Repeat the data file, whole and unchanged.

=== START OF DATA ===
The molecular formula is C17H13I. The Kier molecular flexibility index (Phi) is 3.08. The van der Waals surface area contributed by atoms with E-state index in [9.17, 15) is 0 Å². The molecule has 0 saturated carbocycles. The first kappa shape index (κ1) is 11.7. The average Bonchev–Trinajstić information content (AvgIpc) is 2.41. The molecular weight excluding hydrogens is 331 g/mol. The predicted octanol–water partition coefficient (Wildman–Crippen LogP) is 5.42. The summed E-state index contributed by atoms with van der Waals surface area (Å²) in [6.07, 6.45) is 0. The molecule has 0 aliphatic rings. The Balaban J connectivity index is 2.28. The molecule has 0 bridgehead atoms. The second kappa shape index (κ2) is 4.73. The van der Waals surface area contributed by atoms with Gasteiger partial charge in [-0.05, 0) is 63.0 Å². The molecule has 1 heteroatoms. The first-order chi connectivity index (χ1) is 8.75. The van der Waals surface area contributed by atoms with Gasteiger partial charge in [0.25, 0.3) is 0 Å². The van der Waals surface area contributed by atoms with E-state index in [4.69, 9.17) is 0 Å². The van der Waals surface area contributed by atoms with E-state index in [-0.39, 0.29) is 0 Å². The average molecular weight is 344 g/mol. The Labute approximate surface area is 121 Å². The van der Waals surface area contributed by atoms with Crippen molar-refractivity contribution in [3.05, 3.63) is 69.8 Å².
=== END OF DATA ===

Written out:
The molecular formula is C17H13I. The Kier molecular flexibility index (Phi) is 3.08. The van der Waals surface area contributed by atoms with E-state index in [9.17, 15) is 0 Å². The molecule has 0 saturated carbocycles. The first kappa shape index (κ1) is 11.7. The average Bonchev–Trinajstić information content (AvgIpc) is 2.41. The molecular weight excluding hydrogens is 331 g/mol. The predicted octanol–water partition coefficient (Wildman–Crippen LogP) is 5.42. The summed E-state index contributed by atoms with van der Waals surface area (Å²) in [6.07, 6.45) is 0. The molecule has 0 aliphatic rings. The Balaban J connectivity index is 2.28. The molecule has 0 bridgehead atoms. The second kappa shape index (κ2) is 4.73. The van der Waals surface area contributed by atoms with Gasteiger partial charge in [-0.05, 0) is 63.0 Å². The molecule has 1 heteroatoms. The first-order chi connectivity index (χ1) is 8.75. The van der Waals surface area contributed by atoms with Gasteiger partial charge in [0.25, 0.3) is 0 Å². The van der Waals surface area contributed by atoms with E-state index in [4.69, 9.17) is 0 Å². The van der Waals surface area contributed by atoms with E-state index in [-0.39, 0.29) is 0 Å². The average molecular weight is 344 g/mol. The Labute approximate surface area is 121 Å². The van der Waals surface area contributed by atoms with Crippen molar-refractivity contribution in [3.05, 3.63) is 69.8 Å².